*HOMEHOLIDAY SEARCHTIPS & ADVICEREVIEWSDESTINATIONSBREEDSCHARITY RIDESABOUT & CONTACT
*
Take me home
*
BREEDS
*
Andalusian
*
Camargue
*
Icelandic
*
Marwari
*
*
*
Peruvian Paso
*
Turkmen Akhal-teke
 

Mongolian masters of the Steppe


The following text and pictures are reproduced with kind permission of Zavkhan Trekking Mongolia

Ever since carrying Genghis Khan’s army to the gates of Europe, horses have played a major role in Mongolia’s history. They are still vital to nomadic life on the steppe today. The importance of the horse in Mongolian culture is reflected in their pride of place in the country’s songs, poems, painting and sculpture.
The Mongolian horse is small, but should never be called a ‘pony’ or you risk insulting the local people. They are incredibly tough and full of character, and need little care. Shoeing is rare, and grooming is limited to a quick once-over with a ‘sweat scraper’ after a hard ride. In the countryside they are used on a daily basis to herd livestock, and for traveling. Mares are milked to provide airag, a favourite drink for Mongolian’s, but definitely an acquired taste.

The Mongolian under saddle
The Mongolian horse under saddle.
Mongolian horses are not ‘broken’ to the same extent as horses in the West, so it is important to treat them with respect. They are very well trained and responsive once you get to know their idiosyncrasies ­ for example you should never approach them from their right hand side. They will barely flinch when a nomad’s dog tries to see them off, but rustle a map and it's a different story.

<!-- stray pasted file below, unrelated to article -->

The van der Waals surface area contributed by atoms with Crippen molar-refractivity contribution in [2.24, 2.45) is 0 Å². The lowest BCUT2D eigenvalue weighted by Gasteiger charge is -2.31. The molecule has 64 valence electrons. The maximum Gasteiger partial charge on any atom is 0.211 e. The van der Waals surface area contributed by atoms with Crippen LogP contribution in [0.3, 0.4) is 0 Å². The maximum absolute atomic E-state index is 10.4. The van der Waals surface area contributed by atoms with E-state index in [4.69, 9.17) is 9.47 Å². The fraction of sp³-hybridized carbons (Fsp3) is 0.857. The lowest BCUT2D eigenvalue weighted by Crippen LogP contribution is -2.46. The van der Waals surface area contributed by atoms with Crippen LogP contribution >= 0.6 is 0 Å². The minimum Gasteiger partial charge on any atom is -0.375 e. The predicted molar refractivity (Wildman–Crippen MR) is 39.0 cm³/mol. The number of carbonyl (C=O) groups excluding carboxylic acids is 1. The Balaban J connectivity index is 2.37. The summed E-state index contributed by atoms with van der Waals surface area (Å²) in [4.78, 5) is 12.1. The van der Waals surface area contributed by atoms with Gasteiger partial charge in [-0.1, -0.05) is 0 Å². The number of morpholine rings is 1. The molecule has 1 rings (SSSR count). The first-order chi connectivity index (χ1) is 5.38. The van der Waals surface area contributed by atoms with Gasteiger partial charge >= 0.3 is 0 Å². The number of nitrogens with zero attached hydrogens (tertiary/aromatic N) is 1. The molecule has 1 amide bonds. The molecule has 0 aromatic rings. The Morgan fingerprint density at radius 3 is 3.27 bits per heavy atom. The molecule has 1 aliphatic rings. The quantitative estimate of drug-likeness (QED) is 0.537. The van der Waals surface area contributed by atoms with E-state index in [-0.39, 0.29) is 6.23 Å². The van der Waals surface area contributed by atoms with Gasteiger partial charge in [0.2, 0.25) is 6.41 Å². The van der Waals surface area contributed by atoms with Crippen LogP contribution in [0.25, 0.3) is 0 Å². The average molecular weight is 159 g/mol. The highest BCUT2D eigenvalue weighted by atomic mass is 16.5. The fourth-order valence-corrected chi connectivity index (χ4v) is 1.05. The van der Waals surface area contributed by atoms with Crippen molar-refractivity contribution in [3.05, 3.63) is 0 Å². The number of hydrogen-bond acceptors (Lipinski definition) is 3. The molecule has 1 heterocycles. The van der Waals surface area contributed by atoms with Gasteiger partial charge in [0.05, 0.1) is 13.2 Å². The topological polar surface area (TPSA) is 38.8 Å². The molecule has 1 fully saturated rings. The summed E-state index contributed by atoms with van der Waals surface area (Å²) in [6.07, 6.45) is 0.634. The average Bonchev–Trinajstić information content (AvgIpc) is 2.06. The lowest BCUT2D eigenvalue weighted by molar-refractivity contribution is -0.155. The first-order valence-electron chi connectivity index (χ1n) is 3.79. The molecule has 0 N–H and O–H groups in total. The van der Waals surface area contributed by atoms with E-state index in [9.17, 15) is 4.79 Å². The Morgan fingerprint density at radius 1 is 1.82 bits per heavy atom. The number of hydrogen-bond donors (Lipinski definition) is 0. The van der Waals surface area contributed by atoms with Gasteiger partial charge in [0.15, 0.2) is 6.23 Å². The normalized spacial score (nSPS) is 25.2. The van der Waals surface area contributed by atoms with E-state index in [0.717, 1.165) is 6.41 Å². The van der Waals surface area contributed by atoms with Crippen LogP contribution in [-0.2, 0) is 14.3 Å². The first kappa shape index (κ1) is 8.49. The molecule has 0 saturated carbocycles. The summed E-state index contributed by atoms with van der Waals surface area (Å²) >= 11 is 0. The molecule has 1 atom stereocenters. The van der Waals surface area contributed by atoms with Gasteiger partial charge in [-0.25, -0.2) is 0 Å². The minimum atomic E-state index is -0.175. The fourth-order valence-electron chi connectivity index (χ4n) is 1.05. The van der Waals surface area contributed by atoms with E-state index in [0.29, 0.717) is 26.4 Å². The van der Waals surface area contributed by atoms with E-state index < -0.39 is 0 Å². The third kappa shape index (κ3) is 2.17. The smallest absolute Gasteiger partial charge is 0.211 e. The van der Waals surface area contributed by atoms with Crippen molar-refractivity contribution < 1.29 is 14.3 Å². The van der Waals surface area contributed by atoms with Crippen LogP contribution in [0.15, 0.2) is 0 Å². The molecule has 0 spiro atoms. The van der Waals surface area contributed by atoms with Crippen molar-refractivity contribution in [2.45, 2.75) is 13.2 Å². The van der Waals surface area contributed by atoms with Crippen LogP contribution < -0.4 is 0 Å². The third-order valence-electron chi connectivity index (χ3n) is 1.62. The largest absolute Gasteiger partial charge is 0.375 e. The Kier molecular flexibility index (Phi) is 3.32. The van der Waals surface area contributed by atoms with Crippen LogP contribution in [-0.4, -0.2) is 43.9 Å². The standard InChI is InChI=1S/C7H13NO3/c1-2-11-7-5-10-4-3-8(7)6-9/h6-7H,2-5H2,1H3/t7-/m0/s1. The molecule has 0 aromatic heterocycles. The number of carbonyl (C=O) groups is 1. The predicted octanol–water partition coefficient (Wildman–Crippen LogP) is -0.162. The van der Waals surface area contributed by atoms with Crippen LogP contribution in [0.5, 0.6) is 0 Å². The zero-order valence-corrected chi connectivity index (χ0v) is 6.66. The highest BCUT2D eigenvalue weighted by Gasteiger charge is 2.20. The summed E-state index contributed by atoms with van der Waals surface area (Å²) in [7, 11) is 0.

Horses graze freely in herds all year, only being brought in and tethered when they are required for riding. Herds belonging to different families will mix out on the steppe, but everyone knows their own horses when it comes to separating them. During winter the horses are able to dig through snow, allowing them to survive even as the temperature falls to -40C. Wolves have a particular liking for horses, making them a danger to young foals. Natural selection in this harsh environment ensures the breed remains strong and perfectly adapted to life on the steppe.
Hardy, living on the step in -40 degree conditions in the winter. The Mongolian horse is full of character.
Living on the Steppe in temperatures as low as -40 degree centigrate, the hardiness of the Mongolian is unquestionable.
The traditional wooden Mongolian saddle is beautiful but notoriously uncomfortable, with large silver studs carefully positioned for maximum discomfort. These saddles supposedly hark back to the days when Genghis Khan wanted to prevent his soldiers falling asleep in the saddle, and are still used by most people today. There are also more comfortable ‘Russian saddles’ available, which most visitors use.
Mongolians love horse racing and the greatest races are held during the annual Naadam festival. Winning horses and their owners are highly honoured. The horses are ridden over an exhausting course by children as young as five. When riding in the countryside it is not unusual to find yourself in an impromptu race with a young Mongolian wishing to show off the speed of his horse. After a few days riding Mongolian horses most people have learnt to admire their strength and character. It often seems that given their head, they would gallop across the steppe forever. A great way to experience Mongolia!

 
*
Home SearchAdvice ReviewsDestinationsBreedsCharity RidesLinksSitemapFacebookAbout & Contact